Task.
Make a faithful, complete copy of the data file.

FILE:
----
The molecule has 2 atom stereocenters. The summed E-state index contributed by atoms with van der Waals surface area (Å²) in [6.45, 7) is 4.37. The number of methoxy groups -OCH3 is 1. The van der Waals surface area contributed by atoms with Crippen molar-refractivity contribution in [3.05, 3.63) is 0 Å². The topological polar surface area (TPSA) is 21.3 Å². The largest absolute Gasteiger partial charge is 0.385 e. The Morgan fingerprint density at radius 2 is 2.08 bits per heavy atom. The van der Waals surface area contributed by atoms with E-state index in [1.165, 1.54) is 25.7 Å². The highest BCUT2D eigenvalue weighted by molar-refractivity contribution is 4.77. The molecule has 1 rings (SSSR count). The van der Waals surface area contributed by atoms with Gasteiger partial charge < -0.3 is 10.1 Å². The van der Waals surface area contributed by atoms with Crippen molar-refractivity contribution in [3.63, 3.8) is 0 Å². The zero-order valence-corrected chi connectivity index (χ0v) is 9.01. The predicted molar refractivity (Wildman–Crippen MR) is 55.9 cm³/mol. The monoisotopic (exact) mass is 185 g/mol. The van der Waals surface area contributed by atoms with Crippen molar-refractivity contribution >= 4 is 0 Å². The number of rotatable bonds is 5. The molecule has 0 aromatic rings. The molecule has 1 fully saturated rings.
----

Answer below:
The molecule has 2 atom stereocenters. The summed E-state index contributed by atoms with van der Waals surface area (Å²) in [6.45, 7) is 4.37. The number of methoxy groups -OCH3 is 1. The van der Waals surface area contributed by atoms with Crippen molar-refractivity contribution in [3.05, 3.63) is 0 Å². The topological polar surface area (TPSA) is 21.3 Å². The largest absolute Gasteiger partial charge is 0.385 e. The Morgan fingerprint density at radius 2 is 2.08 bits per heavy atom. The van der Waals surface area contributed by atoms with E-state index in [1.165, 1.54) is 25.7 Å². The highest BCUT2D eigenvalue weighted by molar-refractivity contribution is 4.77. The molecule has 1 rings (SSSR count). The van der Waals surface area contributed by atoms with Gasteiger partial charge < -0.3 is 10.1 Å². The van der Waals surface area contributed by atoms with Crippen molar-refractivity contribution in [3.63, 3.8) is 0 Å². The zero-order valence-corrected chi connectivity index (χ0v) is 9.01. The predicted molar refractivity (Wildman–Crippen MR) is 55.9 cm³/mol. The monoisotopic (exact) mass is 185 g/mol. The van der Waals surface area contributed by atoms with Crippen molar-refractivity contribution >= 4 is 0 Å². The number of rotatable bonds is 5. The molecule has 0 aromatic rings. The molecule has 1 fully saturated rings.